The human rights record of President Raisi – Center for Human Rights in Iran

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The following interview with Hadi Ghaemi, Executive Director of the Center for Human Rights in Iran, was conducted and published by Iran Primer and republished here with permission.

What role did Raisi play in the executions of thousands of Iranian political prisoners in 1988? How important or decisive was it in the decision of the four-person commission to have these prisoners executed?

Raisi

The mass execution of some 5,000 political prisoners was widely viewed as an extrajudicial massacre made a crime against humanity. These prisoners had already been prosecuted and sentenced to prison terms. They finished their sentences; some had even finished their sentences and were about to be released. However, as the end of the Iran-Iraq war drew near, the Iranian government decided at the highest level that the purge of political prisoners was essential to their survival.

Ayatollah Ruhollah Khomeini, the supreme leader at the time, briefly ordered that all prisoners who still clung to their political beliefs should be executed. He appointed four men, including Ebrahim Raisi, to what would later become known as the “Death Committee” to organize and carry out his order. Raisi was a 28-year-old prosecutor at the time. As a member of the death committee, Raisi was reportedly instrumental in planning and organizing the massacre in just a few months. The executions have long been considered a sign of his brutality and loyalty to the system.

What did Raisi do afterwards as a lawyer or prosecutor? What are the most famous or notable cases associated with it??

Raisi has been continuously promoted to senior posts in the judiciary. Shortly after the 1988 mass executions, Raisi was promoted to Tehran’s Attorney General, a position he held until 1994. He then spent a decade, from 1994 to 2004, as director of the National Inspection Organization, the most powerful regulatory agency under the judiciary. He was then appointed first deputy to the judiciary from 2004 to 2014. His offices often overlapped. From 2012 to 2021 he was also chief prosecutor of the Special Court for the Clergy. From 2014 to 2016 he was Attorney General of Iran and from 2015 to 2018 he was also head of the Astan Quds Foundation, an economically powerful religious institution. From February 2019 until he took office in mid-2021, he was Head of Justice.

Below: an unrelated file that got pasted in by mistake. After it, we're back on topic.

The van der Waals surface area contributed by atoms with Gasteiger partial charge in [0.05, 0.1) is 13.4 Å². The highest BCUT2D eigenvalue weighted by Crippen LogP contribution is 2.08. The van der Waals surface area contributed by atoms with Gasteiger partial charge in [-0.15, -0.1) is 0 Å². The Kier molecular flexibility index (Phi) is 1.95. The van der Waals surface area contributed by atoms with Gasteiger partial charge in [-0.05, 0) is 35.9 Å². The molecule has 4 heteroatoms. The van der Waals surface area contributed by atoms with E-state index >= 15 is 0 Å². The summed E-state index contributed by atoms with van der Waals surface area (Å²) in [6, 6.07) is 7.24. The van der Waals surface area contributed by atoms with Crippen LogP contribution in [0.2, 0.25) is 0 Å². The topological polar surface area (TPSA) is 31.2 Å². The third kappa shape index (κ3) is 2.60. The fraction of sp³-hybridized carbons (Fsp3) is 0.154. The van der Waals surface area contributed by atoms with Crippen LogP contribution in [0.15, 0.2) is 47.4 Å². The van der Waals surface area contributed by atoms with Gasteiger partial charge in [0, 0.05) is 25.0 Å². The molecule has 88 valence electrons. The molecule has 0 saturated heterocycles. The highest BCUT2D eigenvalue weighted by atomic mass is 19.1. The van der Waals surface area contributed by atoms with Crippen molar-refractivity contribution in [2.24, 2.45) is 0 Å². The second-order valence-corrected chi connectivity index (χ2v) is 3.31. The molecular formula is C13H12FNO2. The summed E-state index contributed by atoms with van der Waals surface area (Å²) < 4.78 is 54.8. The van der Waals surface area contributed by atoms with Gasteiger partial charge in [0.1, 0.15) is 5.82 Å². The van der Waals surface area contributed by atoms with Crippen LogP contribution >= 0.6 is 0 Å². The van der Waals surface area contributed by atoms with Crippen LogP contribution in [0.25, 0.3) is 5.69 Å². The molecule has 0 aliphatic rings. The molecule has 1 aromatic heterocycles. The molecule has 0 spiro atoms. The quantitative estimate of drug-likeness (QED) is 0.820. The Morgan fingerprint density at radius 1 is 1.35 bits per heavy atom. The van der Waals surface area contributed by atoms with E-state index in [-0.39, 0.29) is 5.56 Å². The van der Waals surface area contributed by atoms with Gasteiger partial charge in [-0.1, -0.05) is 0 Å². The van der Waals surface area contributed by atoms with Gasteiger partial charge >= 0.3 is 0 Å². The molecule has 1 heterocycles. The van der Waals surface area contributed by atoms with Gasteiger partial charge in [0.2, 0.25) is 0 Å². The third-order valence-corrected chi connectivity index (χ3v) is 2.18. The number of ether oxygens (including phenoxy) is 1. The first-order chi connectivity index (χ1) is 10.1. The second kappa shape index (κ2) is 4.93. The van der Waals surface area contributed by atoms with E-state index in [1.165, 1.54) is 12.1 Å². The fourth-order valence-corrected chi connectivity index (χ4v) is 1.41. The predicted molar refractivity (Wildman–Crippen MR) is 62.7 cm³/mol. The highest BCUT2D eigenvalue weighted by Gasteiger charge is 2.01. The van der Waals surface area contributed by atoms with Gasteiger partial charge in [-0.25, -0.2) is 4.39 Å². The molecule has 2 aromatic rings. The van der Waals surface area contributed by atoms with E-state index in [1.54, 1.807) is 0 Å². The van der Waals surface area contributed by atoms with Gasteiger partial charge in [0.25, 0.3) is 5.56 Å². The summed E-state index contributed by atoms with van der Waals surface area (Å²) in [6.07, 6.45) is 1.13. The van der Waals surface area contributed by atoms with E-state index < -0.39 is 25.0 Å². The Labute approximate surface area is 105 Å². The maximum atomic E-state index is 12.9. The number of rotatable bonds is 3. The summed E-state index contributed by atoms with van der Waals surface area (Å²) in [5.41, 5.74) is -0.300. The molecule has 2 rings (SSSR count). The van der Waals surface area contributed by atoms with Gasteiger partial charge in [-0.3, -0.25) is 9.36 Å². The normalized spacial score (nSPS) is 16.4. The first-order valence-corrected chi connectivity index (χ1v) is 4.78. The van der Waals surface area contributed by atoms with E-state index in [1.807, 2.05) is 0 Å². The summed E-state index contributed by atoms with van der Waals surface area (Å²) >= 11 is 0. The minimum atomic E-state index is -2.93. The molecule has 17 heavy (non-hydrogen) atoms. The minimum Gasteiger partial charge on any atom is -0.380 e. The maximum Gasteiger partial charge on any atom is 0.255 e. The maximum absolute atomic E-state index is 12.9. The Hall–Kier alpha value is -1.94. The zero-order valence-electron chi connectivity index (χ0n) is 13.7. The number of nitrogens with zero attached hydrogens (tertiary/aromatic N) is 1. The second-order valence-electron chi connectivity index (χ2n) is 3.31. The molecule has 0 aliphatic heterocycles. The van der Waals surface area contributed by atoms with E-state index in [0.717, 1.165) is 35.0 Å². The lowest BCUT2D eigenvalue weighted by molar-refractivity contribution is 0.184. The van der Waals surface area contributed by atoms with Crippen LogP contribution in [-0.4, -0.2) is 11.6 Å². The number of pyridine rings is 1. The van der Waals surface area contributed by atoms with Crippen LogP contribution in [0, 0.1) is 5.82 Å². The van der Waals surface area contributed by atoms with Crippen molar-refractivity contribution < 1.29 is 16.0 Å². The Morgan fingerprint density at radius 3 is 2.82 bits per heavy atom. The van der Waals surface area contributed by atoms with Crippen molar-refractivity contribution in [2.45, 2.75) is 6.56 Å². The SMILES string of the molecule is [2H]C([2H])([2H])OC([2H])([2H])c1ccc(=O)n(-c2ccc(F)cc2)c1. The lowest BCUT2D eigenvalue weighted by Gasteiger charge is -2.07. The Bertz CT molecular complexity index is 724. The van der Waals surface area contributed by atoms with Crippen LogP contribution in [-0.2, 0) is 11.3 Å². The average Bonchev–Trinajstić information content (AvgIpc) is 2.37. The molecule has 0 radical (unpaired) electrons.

What was his position on prisoners arrested during the 2009 Green Movement protests?

Green Movement June 15, 2009

In addition to his notorious role in the 1988 massacre, he is known as a key player in the repression of the Green movement in 2009. As the first deputy to the judiciary, he advocated a campaign that included the arrest, torture and execution of demonstrators. He is specifically linked to the fate of two political prisoners, Arash Rahmanipour and Mohammad Reza Alizamani, who were accused of participating in the Green Movement protests that began after the controversial presidential elections in June 2009. However, the Rahmanipour and Alizamani were reportedly arrested early in March 2009, questioning how they were could have protested weeks or months later. Both men were executed in January 2010. Days later, Raisi claimed: “Two people who were executed and nine others who are about to be executed were definitely arrested during the recent riots.” Both men “belonged to one of the counter-revolutionary currents and were involved in riots on the grounds of hypocrisy and the overthrow of the regime,” he said.

How was his record as head of the Iranian judiciary between 2019 and 2021?